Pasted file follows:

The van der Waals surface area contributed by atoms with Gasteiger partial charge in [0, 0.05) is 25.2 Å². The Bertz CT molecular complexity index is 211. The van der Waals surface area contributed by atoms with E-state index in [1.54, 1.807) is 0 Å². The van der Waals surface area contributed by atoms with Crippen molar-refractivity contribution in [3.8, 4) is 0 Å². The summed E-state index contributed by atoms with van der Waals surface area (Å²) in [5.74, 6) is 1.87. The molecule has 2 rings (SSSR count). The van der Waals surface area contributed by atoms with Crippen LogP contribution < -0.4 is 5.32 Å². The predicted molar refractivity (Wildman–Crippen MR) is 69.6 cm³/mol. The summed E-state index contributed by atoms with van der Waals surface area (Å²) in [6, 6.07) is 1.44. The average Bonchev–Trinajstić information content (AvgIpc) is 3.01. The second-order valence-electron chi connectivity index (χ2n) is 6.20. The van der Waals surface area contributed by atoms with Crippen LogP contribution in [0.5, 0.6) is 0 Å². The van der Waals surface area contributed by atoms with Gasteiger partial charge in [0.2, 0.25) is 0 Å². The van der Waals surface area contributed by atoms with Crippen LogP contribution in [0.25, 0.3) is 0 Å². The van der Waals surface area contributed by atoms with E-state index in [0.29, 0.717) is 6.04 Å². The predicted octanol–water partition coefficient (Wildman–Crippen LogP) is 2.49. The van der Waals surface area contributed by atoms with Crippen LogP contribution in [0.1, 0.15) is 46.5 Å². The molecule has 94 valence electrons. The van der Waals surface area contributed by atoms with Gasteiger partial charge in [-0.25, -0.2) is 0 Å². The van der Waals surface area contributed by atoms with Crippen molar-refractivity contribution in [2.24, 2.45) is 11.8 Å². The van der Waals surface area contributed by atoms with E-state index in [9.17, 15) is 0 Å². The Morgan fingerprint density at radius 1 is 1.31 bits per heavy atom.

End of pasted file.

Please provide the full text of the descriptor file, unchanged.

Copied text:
The van der Waals surface area contributed by atoms with Gasteiger partial charge in [0, 0.05) is 25.2 Å². The Bertz CT molecular complexity index is 211. The van der Waals surface area contributed by atoms with E-state index in [1.54, 1.807) is 0 Å². The van der Waals surface area contributed by atoms with Crippen molar-refractivity contribution in [3.8, 4) is 0 Å². The summed E-state index contributed by atoms with van der Waals surface area (Å²) in [5.74, 6) is 1.87. The molecule has 2 rings (SSSR count). The van der Waals surface area contributed by atoms with Crippen LogP contribution < -0.4 is 5.32 Å². The predicted molar refractivity (Wildman–Crippen MR) is 69.6 cm³/mol. The summed E-state index contributed by atoms with van der Waals surface area (Å²) in [6, 6.07) is 1.44. The average Bonchev–Trinajstić information content (AvgIpc) is 3.01. The second-order valence-electron chi connectivity index (χ2n) is 6.20. The van der Waals surface area contributed by atoms with Crippen LogP contribution in [0.5, 0.6) is 0 Å². The van der Waals surface area contributed by atoms with Gasteiger partial charge in [0.2, 0.25) is 0 Å². The van der Waals surface area contributed by atoms with Crippen LogP contribution in [0.25, 0.3) is 0 Å². The van der Waals surface area contributed by atoms with E-state index in [0.29, 0.717) is 6.04 Å². The predicted octanol–water partition coefficient (Wildman–Crippen LogP) is 2.49. The van der Waals surface area contributed by atoms with Crippen LogP contribution in [0.1, 0.15) is 46.5 Å². The molecule has 94 valence electrons. The van der Waals surface area contributed by atoms with Gasteiger partial charge in [-0.25, -0.2) is 0 Å². The van der Waals surface area contributed by atoms with Crippen molar-refractivity contribution in [2.24, 2.45) is 11.8 Å². The van der Waals surface area contributed by atoms with E-state index in [9.17, 15) is 0 Å². The Morgan fingerprint density at radius 1 is 1.31 bits per heavy atom.